3 March 2010

Ryerson University

Attached Files

Beyond Zebra: Being Undisciplined in Support of Sustainability

Trudeau Lecture by John B. Robinson, 2008 Trudeau Fellow

Ryerson University, Toronto (ON)

How do we come to grips with daunting societal issues like sustainability, as a researcher or a practitioner? What kind of knowledge do we need, and how do we use it in the service of social change? Can we combine academic work with social engagement? Theory with practice? This talk will explore some of these questions, in the context of an academic career that has been driven by a felt need to contribute to an urgently required process of societal change in the direction of sustainability. This has led to a focus on what I call 'issue-driven interdisciplinarity', a sometimes uneasy, but always inspiring, blend of research and community engagement, aimed at combining various kinds of 'expert' knowledge with public values, attitudes and practices in support of a transition towards sustainability. In reflecting on these issues, I will draw some lessons from many years of attempts to pursue issue-driven interdisciplinarity as it applies to energy, climate change, gaming and simulation, buildings, and urban sustainability, and conclude with some discussion of where we hope to take such work in the future.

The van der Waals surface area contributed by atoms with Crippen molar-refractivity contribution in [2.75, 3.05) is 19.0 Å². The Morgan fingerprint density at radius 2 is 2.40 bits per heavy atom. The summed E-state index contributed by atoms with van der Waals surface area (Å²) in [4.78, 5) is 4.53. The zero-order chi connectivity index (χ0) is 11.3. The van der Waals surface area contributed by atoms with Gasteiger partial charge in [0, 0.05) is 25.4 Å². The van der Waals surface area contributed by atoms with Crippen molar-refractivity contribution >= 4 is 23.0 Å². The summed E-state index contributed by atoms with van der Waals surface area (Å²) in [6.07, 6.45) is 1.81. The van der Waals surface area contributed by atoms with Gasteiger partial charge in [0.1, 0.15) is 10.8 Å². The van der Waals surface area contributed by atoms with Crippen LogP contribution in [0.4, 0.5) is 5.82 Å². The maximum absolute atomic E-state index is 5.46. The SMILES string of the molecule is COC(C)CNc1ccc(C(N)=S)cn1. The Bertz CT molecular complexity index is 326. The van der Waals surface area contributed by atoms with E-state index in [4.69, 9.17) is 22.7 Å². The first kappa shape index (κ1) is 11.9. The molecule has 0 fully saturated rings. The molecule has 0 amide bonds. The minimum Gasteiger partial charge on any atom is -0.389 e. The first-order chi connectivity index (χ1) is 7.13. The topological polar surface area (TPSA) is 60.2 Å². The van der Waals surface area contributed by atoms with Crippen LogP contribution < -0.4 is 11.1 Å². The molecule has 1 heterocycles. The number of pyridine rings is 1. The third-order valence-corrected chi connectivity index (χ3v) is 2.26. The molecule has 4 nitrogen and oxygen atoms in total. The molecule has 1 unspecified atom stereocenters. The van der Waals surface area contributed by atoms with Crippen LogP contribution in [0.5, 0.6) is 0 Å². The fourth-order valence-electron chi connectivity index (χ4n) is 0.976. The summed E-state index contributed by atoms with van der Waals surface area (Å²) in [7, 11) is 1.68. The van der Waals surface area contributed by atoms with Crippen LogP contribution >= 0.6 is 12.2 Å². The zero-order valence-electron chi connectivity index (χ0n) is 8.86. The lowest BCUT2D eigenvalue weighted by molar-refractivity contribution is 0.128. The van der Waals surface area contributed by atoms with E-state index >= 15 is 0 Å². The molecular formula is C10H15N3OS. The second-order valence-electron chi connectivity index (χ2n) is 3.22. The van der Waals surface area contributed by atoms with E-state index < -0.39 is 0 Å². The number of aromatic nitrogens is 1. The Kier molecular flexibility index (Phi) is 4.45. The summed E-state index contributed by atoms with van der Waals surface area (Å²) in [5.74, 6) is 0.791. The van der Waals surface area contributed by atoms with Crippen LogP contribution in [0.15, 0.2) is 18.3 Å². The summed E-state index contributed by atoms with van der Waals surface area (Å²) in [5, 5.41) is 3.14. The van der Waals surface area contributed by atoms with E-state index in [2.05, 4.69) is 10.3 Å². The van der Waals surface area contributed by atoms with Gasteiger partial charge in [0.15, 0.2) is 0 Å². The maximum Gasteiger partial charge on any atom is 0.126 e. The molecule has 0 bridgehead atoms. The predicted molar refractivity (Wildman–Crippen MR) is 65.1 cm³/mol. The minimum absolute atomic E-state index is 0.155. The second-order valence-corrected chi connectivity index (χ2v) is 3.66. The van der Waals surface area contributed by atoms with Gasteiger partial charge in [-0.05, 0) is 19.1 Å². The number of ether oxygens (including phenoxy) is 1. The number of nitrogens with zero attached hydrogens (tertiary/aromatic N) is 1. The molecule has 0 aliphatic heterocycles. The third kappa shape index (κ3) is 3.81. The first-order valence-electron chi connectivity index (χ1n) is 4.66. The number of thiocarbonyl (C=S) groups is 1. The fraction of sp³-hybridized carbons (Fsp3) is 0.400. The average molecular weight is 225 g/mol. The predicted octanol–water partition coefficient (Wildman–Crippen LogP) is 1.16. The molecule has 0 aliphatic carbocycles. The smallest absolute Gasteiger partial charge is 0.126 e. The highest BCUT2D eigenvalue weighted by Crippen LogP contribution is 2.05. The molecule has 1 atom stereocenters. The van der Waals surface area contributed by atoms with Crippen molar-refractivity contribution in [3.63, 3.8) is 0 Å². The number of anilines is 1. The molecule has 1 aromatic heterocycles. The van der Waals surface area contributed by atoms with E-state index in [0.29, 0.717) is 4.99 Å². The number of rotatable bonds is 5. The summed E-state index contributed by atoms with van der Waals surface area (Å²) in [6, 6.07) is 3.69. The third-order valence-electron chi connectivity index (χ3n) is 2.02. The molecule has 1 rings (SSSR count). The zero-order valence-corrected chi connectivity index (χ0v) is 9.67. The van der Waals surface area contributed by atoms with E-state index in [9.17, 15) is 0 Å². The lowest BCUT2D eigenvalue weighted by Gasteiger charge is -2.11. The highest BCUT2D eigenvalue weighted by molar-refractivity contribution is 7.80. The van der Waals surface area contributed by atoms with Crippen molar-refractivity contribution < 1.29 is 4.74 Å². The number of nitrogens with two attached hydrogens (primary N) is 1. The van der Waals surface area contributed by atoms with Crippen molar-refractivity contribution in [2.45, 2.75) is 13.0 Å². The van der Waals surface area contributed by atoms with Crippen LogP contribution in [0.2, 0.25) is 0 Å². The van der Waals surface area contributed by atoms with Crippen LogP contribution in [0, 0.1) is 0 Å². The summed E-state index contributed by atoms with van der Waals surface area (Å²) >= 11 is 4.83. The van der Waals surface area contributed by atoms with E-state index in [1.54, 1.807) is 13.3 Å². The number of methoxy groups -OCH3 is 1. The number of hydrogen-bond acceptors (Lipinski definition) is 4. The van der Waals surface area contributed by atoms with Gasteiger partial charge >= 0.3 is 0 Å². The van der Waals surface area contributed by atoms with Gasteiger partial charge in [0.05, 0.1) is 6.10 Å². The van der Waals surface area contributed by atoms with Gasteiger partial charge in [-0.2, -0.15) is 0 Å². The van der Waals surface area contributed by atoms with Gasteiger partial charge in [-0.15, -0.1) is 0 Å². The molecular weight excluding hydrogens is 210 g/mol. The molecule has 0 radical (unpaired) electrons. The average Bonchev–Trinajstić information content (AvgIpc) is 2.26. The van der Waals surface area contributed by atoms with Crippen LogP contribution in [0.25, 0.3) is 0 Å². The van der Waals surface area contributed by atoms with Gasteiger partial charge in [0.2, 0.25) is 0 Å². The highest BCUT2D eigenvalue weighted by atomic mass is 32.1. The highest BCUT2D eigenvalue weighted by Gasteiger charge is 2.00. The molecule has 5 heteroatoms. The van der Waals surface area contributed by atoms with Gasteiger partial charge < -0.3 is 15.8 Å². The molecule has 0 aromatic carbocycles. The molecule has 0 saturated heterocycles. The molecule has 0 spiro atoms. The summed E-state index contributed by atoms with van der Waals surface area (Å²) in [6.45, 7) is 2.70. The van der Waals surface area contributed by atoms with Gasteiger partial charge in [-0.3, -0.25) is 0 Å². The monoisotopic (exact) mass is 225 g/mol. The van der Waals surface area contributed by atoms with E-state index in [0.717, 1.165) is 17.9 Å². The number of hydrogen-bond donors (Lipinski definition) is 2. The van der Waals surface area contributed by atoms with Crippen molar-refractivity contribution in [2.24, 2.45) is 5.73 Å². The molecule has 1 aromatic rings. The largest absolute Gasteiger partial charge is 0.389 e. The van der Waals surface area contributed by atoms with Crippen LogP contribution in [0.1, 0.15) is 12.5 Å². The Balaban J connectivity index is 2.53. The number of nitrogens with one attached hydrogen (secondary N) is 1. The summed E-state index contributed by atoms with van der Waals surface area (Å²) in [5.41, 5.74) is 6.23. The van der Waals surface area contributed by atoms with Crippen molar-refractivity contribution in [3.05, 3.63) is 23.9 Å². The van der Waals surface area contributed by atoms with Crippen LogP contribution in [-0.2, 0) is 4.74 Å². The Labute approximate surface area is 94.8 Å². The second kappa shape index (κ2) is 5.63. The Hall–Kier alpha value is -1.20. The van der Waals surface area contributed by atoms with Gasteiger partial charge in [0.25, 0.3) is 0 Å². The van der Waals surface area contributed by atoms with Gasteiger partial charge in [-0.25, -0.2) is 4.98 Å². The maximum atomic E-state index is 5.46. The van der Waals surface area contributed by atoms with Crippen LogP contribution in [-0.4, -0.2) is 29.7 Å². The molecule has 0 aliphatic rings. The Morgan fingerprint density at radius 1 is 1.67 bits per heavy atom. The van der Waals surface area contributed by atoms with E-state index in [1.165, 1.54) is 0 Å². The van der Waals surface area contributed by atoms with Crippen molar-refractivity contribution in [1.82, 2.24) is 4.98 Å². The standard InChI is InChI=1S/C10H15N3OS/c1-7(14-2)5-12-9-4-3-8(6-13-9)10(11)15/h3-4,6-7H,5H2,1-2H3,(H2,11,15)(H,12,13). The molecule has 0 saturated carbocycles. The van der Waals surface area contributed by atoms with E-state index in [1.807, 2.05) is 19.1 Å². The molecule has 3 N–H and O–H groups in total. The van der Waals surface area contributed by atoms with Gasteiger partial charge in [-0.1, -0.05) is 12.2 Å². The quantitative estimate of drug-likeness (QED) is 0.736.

Professor John B. Robinson, Institute of Resources, Environment and Sustainability, Centre for Interactive Research on Sustainability, and Department of Geography, The University of British Columbia, 2008 Trudeau Fellow

Wednesday, March 3, 2010, 7 p.m. - 9 p.m., followed by a reception

Ryerson University; Ted Rogers School of Management, Auditorium, Room TRS 1-067; 55 Dundas Street West, Toronto